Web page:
• Software development activities are completely entangled with a wide set of other activities: doing science. This makes it almost impossible to assess software productivity in the usual way, and even impossible to estimate the total development cost of the software. We tried this as a thought experiment at the Hadley Centre, and quickly gave up: there is no sensible way of drawing a boundary to distinguish some set of activities that could be regarded as contributing to the model development, from other activities that could not. The only reasonable path to assessing productivity that we can think of must focus on time-to-results, or time-to-publication, rather than on software development and delivery.
  • Optimization doesn’t help. This is interesting, because one might expect climate modelers to put a huge amount of effort into optimization, given that century-long climate simulations still take weeks/months on some of the world’s fastest supercomputers. In practice, optimization, where it is done, tends to be an afterthought. The reason is that the model is changed so frequently that hand optimization of any particular model version is not useful. Plus the code has to remain very understandable, so very clever designed-in optimizations tend to be counter-productive.
  • There are very few resources available for software infrastructure. Most of the funding is concentrated on the frontline science (and the costs of buying and operating supercomputers). It’s very hard to divert any of this funding to software engineering support, so development of the software infrastructure is sidelined and sporadic.
  • …and last but not least, A very politically charged atmosphere. A large number of people actively seek to undermine the science, and to discredit individual scientists, for political (ideological) or commercial (revenue protection) reasons. We discussed how much this directly impacts the climate modellers, and I have to admit I don’t really know. My sense is that all of the modelers I’ve interviewed are shielded to a large extend from the political battles (I never asked them about this). Those scientists who have been directly attacked (e.g. MannJonesSanter) tend to be scientists more involved in creation and analysis of datasets, rather than GCM developers. However, I also think the situation is changing rapidly, especially in the last few months, and climate scientists of all types are starting to feel more exposed.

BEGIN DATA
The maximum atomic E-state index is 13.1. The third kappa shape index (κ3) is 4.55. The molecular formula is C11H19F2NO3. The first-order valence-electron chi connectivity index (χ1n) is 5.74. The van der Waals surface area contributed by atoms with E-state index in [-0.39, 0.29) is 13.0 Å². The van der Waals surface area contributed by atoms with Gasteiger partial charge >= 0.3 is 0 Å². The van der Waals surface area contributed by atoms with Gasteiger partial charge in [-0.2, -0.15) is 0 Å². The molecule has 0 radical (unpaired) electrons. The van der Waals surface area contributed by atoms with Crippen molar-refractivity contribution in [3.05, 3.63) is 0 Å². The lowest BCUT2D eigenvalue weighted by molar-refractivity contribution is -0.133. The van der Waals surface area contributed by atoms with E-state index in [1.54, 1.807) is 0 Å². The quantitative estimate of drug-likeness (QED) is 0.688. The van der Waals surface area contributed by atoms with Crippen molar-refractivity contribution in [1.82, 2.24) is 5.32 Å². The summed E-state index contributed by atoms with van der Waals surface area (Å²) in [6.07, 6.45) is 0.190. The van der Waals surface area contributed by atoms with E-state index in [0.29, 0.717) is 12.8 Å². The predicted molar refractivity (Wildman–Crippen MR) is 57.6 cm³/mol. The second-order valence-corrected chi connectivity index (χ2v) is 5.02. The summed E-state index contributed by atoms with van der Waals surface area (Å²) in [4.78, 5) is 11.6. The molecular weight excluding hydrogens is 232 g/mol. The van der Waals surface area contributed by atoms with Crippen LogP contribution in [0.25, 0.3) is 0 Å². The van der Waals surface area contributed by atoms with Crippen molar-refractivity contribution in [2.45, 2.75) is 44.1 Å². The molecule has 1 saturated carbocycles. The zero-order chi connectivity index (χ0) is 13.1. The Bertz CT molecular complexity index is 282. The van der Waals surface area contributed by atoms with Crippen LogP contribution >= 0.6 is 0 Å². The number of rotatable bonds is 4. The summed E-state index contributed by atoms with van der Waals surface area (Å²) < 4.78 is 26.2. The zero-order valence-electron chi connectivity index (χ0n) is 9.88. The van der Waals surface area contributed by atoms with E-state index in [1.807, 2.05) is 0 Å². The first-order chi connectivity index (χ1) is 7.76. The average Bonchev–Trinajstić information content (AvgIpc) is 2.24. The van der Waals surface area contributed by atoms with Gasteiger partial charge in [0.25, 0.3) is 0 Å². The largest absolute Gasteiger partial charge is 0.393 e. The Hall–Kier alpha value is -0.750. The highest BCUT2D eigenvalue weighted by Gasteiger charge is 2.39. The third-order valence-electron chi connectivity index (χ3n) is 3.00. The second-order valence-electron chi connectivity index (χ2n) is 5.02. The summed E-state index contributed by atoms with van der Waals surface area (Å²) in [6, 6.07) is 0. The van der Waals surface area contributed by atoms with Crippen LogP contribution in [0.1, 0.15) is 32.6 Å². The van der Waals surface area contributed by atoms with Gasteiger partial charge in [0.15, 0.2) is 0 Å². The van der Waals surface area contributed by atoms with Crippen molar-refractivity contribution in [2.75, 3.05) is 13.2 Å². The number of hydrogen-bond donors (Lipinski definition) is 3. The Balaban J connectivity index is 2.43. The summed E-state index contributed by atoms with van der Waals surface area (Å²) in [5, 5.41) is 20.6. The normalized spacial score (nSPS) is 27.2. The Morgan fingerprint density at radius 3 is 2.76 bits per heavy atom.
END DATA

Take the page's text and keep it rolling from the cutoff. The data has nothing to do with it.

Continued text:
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A thorough description of climate models, with references, can be found in the IPCC Science Report. For specific global models see, e.g. the Princeton GFDL/NOAA site and the GISS/NASA site 

CLICK HERE for the new 2013 IPCC Science report with updated climate model results.

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HERE is an informative  VIDEO on climate modeling by Peter Sinclair, with testimony by Jim Hansen



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HERE is a great TED talk video by Gavin Schmidt explaining climate models, "The Emergent Patterns of Climate Change".

The transcript of the talk is HERE.

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RESPONSES TO FAQ from RealClimate

RealClimate, the approachable scientific climate website run by professional climatologists, has responses to common Frequently Asked Questions FAQ about climate models.

FAQ Part I

What is the difference between a physics-based model and a statistical model?

Are climate models just a fit to the trend in the global temperature data? (Answer = NO)

Why are there ‘wiggles’ in the output?

What is robust in a climate projection and how can I tell?

How have models changed over the years?

What is tuning?

How are models evaluated?

Are the models complete? That is, do they contain all the processes we know about?

Do models have global warming built in?  (Answer = NO)

How do I write a paper that proves that models are wrong?

Can GCMs predict the temperature and precipitation for my home?

Can I use a climate model myself? (Answer = YES)


What are parameterisations?

How are the parameterisations evaluated?

Are clouds included in models? How are they parameterised?

What is being done to address the considerable uncertainty associated with cloud and aerosol forcings?

Do models assume a constant relative humidity? (Answer = NO)

What are boundary conditions?

Does the climate change if the boundary conditions are stable?

Does the climate change if boundary conditions change?

What is a forcing then?

What are the differences between climate models and weather models?

How are solar variations represented in the models?

What do you mean when you say a model has “skill”?

How much can we learn from paleoclimate?

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nb: Graphs from the 2007 report (model inputs, tests, forecasts exhibited above) will be updated to the new 2013 IPCC report.

Last edit: 29Oct2017